Dr. Robert Gardner, a defense witness, testified that he examined both girls and found no signs of trauma, bleeding, nor observed any anal irritation in either girl. He related he failed to find any evidence of sperm in their vaginas. The girls had testified that neither man had reached a climax during the numerous sex acts.

In rebuttal A___'s mother testified the doctor had told her he had found evidence of sexual intercourse.

It is appellant's contention that since the prosecutrixes' stories were severely impeached by the examining physician, and other facts, their testimony is not worthy of belief.

The prosecutrixes repeatedly testified that appellant had penetrated their private parts with his male organ. They were in the same room and corroborated each other's testimony. Although the examining physician expressed an opinion inconsistent with that of forcible rape, the jury was at liberty to believe any part of the testimony and reject the remainder.

It is true that the girls did not make an immediate outcry upon return to A___'s home, but they explained they were scared because of the threats upon their lives and were not sure what to do, and delayed their outcry for several hours.

The jury observed the witnesses, passed on their credibility, and chose to believe the girls' explanation, and this court should not disturb the verdict where the same is based on probative evidence. 48 Tex.Jur.2d, Rape, Sec. 77, p. 426; Blackmon v. State, 87 Tex.Cr.R. 173, 220 S.W. 93 (1920); Barry v. State, 165 Tex.Cr.R. 204, 305 S.W.2d 580 (1957).

Viewing the evidence in the light most favorable to the jury's verdict, as we are required to do, we deem it sufficient to sustain the convictions.

Next, appellant contends the trial court erred in permitting two butcher knives to be introduced into evidence, as they were seized under a defective search warrant.

The record reflects that Dallas Police Officer Jack Cranford talked to the prosecutrixes and learned that the butcher knives used had been placed in a dresser drawer in the bedroom where the offenses took place. Thereafter he filed a search warrant affidavit seeking a warrant to search for implements kept for the purpose of aiding in the commission of an offense, to-wit: rape and described such implements as "knives." The search warrant was issued and the affiant-officer and others went to the house in question and searched the dresser drawer and found the butcher knives which were introduced, over objection, into evidence.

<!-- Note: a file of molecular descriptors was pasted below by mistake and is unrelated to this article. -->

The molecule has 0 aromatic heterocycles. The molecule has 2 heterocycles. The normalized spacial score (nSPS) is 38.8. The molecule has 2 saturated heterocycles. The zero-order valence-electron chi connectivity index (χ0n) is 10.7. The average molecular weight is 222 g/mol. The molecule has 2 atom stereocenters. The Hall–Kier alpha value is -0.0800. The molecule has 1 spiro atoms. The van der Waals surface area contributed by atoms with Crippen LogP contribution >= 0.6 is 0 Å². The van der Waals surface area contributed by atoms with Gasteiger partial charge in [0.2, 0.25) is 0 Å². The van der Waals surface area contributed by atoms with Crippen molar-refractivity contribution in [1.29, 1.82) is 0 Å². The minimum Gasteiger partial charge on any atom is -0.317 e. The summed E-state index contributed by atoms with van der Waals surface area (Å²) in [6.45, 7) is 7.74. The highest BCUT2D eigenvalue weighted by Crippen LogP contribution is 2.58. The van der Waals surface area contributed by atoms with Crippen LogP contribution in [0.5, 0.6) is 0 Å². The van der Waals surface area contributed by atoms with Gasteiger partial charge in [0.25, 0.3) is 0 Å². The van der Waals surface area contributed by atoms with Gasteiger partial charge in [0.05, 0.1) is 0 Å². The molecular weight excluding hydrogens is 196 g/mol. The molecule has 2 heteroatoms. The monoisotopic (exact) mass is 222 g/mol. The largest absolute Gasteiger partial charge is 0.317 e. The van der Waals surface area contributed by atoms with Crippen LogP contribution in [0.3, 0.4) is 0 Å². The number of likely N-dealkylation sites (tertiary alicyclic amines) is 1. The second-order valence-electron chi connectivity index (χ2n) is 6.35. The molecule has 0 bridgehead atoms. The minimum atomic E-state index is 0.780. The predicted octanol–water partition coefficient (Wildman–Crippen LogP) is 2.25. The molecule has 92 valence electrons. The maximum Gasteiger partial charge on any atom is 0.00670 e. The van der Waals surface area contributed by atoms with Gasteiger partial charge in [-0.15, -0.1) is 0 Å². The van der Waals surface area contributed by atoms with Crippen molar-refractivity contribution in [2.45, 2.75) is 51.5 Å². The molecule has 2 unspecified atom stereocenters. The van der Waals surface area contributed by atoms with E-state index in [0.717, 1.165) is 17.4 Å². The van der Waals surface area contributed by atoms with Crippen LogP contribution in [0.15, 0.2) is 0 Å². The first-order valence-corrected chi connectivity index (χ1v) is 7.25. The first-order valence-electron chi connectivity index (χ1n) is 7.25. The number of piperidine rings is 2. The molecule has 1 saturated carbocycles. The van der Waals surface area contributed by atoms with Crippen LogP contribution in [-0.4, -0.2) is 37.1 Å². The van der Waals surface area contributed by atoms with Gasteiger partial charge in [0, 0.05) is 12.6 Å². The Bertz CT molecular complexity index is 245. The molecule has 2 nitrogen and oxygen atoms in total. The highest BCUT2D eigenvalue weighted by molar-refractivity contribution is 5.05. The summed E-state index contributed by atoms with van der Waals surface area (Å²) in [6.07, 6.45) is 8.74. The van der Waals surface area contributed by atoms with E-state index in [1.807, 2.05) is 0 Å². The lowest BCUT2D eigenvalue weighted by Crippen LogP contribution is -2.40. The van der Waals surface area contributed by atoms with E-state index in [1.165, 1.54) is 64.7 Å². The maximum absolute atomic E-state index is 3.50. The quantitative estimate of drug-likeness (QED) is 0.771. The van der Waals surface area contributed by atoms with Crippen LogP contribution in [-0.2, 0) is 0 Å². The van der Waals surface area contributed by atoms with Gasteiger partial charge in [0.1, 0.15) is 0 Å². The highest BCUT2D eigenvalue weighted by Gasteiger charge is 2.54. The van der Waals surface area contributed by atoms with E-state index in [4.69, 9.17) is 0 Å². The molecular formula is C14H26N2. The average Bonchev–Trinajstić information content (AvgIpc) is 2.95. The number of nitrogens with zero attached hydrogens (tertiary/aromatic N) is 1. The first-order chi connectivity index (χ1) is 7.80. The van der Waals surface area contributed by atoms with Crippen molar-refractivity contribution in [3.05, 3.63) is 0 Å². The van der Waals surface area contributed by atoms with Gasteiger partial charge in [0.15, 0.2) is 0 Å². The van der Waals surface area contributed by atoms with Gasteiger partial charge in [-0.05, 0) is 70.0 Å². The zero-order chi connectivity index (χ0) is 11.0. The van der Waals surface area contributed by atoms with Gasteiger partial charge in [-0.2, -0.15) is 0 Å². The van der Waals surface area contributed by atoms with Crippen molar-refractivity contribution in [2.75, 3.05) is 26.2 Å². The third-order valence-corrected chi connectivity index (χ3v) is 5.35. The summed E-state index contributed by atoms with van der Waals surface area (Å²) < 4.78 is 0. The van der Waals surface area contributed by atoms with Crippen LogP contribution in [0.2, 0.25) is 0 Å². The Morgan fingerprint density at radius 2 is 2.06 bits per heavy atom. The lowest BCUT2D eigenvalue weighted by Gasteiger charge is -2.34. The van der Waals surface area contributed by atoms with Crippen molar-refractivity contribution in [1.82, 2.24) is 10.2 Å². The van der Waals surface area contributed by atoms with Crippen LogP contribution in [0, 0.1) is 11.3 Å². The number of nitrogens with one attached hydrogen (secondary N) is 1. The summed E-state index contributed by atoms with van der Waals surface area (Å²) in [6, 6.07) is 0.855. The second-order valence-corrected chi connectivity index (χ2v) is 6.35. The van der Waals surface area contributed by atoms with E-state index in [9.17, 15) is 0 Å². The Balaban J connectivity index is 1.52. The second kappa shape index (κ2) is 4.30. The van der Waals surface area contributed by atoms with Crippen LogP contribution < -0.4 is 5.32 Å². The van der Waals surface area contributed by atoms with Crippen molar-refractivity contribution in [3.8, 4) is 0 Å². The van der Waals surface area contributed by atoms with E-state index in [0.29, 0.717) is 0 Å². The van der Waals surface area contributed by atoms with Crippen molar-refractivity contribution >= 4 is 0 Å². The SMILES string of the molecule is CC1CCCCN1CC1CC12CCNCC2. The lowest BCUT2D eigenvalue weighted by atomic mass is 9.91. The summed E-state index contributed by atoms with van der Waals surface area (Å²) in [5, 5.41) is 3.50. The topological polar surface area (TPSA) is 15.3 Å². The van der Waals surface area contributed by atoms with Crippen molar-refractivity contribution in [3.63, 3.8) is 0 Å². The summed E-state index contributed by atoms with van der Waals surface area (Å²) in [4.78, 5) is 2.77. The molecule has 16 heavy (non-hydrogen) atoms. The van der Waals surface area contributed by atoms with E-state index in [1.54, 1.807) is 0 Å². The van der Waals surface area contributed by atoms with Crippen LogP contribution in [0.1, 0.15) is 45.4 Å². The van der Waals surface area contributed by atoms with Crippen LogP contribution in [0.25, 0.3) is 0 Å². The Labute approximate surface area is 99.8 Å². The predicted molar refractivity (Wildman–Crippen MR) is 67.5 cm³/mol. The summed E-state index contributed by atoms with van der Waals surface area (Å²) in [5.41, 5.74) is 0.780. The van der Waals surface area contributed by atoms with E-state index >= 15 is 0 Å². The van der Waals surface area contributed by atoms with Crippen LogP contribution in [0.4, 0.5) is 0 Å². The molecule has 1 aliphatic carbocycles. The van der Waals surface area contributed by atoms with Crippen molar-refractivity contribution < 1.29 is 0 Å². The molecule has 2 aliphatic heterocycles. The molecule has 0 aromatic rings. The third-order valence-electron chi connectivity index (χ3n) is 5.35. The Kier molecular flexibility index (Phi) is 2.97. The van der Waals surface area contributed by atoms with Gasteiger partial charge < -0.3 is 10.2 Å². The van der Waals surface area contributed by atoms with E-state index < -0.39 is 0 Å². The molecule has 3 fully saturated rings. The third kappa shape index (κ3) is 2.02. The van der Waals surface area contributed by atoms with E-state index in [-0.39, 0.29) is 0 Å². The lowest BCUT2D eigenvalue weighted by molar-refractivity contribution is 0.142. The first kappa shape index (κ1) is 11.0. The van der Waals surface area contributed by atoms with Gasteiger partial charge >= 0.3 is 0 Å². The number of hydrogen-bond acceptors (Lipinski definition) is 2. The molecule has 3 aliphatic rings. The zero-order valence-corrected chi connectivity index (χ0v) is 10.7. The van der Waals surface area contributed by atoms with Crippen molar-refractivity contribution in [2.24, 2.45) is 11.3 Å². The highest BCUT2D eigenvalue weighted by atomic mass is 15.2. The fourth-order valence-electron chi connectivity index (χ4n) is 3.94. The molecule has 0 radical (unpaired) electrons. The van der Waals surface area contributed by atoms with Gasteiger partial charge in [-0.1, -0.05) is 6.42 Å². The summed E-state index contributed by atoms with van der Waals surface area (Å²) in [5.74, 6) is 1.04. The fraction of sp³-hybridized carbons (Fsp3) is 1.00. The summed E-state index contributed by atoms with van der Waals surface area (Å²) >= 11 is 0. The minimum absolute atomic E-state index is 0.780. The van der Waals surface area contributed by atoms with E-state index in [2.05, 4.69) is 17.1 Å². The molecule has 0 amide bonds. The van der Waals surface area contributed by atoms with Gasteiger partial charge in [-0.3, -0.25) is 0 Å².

Appellant contends that the search warrant is defective because it does not describe the implements to be searched for as "knives." The warrant authorized the officers to search the place described "where implements, such as are above named, are kept for the purpose of aiding in the commission of the offense of Rape and if you find there any such implements, you will seize the same . . . ." Appellant argues that implements were not "above named" or described and the warrant did not comply with the provisions of Article 18.13(3), Vernon's Ann.C.C.P., which provides, among other requisites of a search warrant,

"That it describe, as near as may be, the property supposed to be commonly concealed in such suspected place, or the implements alleged to be there kept for the purpose of aiding in the commission of offenses, and state the particular offense for which such implements are designed."

In the instant case the record reflects that within 30 minutes after the affiant-officer Cranford had obtained a search warrant he searched the house in question for the knives, finding the same exactly where they were described as being. There was no general or exploratory search for any other type of implements.

It is clear that Article 18.13(3), supra, was designed to inform the officers executing a warrant what implements to search for. In the instant case the officer who had made the affidavit, armed with the warrant and affidavit which described the implements as "knives," made the search. While the search warrant should have described the implements, we perceive no reversible error under the circumstances. Cf. Phenix v. State, 488 S.W.2d 759 (Tex.Cr.App.1972); Johnson v. State, 469 S.W.2d 581 (Tex.Cr.App.1971).